Work Header

In The Snow

Chapter Text

            The group of five picked up their pace as soon as Emily pointed the structure out. The sun was setting fast on the horizon, and Derek knew it would be too dark to see soon enough.

            The drastic change in speed made Derek’s leg scream in agony, but he kept up. It must have been adrenaline.

            They sped through snow they had been dragging their feet through before; in Derek’s mind they were going as fast as a car.

            A clearing in the trees approached much quicker than he would have thought. The structure had looked much farther away from below.

            The building (House? Cabin? Castle?) was tall and wide. The front porch and right side of the house looked like something straight out of the Smoky Mountains, large wooden planks as well as, seemingly, mud mortar. The other half of the house, and the main structure that looked reminiscent of a bell tower, looked medieval in origin, with stonework and gothic arched windows.

            It was, in essence, the oddest edifice he’d ever seen.

            Principal Lassiter took a step onto the porch, placing himself in front of the teens. They stepped up behind him.

            He knocked roughly, knuckle rasping at the door three times.

            For a moment, nothing happened, but then they heard a door lock unlatch before it swung open.

            There was a short man in the entry. He had shock white hair and was wearing semi-formal clothing. There was a stern expression on his face, the kind a disappointed grandparent would give a troublesome child.

            “Can I help you?” The man’s voice was much deeper than Derek would have imagined.

            Mr. Lassiter spoke hesitantly, “Yes, uh, hello. You see, my students and I have just been in a bus crash and, uh, would you mind terribly if we stayed here for the time being? Or at least use your phone to call emergency services?”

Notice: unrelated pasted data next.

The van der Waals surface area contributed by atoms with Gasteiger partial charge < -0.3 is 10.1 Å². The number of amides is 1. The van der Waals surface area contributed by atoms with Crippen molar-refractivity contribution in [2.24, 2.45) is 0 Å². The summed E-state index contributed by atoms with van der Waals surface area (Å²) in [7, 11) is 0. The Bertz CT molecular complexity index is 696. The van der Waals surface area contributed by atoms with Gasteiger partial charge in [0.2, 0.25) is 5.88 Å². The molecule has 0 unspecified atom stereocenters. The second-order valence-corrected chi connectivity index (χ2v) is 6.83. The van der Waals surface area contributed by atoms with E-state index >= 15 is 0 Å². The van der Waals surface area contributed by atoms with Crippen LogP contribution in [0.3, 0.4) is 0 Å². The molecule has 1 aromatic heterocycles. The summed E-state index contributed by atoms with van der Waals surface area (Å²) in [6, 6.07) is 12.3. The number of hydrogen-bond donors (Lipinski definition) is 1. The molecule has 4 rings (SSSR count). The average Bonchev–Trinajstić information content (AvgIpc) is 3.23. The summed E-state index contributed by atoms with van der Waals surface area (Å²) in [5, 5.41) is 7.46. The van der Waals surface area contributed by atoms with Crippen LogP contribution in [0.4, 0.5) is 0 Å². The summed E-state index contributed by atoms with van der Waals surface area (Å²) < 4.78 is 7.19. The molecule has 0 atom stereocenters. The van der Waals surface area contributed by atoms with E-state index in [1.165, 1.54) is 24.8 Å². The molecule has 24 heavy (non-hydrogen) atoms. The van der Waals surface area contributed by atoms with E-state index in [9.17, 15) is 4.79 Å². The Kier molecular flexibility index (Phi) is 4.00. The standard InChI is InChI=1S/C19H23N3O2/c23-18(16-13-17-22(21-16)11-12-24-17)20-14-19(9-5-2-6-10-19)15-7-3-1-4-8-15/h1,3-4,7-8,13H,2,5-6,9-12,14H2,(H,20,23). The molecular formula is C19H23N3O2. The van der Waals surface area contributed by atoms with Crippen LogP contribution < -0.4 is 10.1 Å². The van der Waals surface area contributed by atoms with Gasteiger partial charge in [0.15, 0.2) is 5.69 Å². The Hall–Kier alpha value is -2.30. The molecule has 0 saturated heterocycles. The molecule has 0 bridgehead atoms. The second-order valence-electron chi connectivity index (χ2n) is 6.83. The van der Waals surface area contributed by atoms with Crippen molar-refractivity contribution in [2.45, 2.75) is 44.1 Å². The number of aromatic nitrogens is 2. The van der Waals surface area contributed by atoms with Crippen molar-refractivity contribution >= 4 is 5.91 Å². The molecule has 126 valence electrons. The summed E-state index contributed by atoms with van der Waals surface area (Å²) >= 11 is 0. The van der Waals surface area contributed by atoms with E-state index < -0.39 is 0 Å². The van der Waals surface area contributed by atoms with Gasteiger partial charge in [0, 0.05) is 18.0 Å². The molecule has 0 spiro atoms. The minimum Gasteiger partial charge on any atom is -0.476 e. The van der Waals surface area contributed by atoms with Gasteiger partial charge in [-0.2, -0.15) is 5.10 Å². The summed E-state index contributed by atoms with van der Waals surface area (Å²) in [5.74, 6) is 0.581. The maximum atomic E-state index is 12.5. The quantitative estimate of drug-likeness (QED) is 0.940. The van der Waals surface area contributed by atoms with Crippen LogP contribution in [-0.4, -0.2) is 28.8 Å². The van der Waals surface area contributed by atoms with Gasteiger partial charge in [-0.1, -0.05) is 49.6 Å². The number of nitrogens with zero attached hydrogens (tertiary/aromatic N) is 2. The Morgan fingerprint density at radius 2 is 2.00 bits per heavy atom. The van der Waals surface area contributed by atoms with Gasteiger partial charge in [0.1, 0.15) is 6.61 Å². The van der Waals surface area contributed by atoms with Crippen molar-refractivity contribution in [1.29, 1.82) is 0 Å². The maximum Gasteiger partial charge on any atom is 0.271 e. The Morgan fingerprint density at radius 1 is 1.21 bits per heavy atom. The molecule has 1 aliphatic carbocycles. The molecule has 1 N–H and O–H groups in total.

The small man’s expression did not change, seemingly unaffected by the shocking news of their misfortune, “It is not my place to say; I am just the butler. However, for the time being, you can come into the foyer. I will go fetch the master.”

            Master? How very formal.

            The little man spun around on his feet, walking down a long, dark hallway as the group cautiously entered the house.

            Just in the front room alone, Derek could see the inside was lavishly furnished. A barely visible living room had a grand fireplace (a place Derek would very much like to be right now) as well as medieval inspired, but luxurious looking, lounge chairs. The foyer had one chair in the corner. It wasn’t cushioned, but in Derek’s eyes it looked incredibly comfortable.

            Just as Derek was going over to take his seat, however, Mr. Lassiter beat him to it.

            At first, Derek felt miffed at that, seeing as he was injured, but soon his anger faded. It’s not like he told anyone he was hurt, and, plus, Mr. Lassiter could be hurt too. The man had to be, at least, in his late forties if not his mid-fifties as well. He deserved the seat more than Derek.

            Footsteps sounded from the corridor. Lassiter stood up from his chair and the three other teens stood a bit more at attention. Derek stayed slightly hunched over, leaning on a wall.

            The small butler from earlier rounded the corner, flanked by a tall figure.

            The new man was younger, possibly mid-thirties, and built like a basketball player. He was pale-skinned and had slicked back raven hair.

            He looked like Dracula.

            If the man was Dracula, Derek guessed that made him Jonathan Harker. Or worse, it meant he paid attention in English class.

            As Derek shuddered at that horrifying thought, Dracula spoke, “I have been told of your misfortune tonight. My deepest sympathies.” His expression formed into something regretful, “I am afraid we have no phone here, but you are more than welcome to stay the night. I can have Gregorian drive you to town tomorrow morning.”

            Ah so the little man’s name was Gregorian.

            Lassiter practically leapt for joy when he went to shake Dracula’s hand, “Thank you so much, uh…?”

            “Vladimir Dracul, but just call me Vlad.”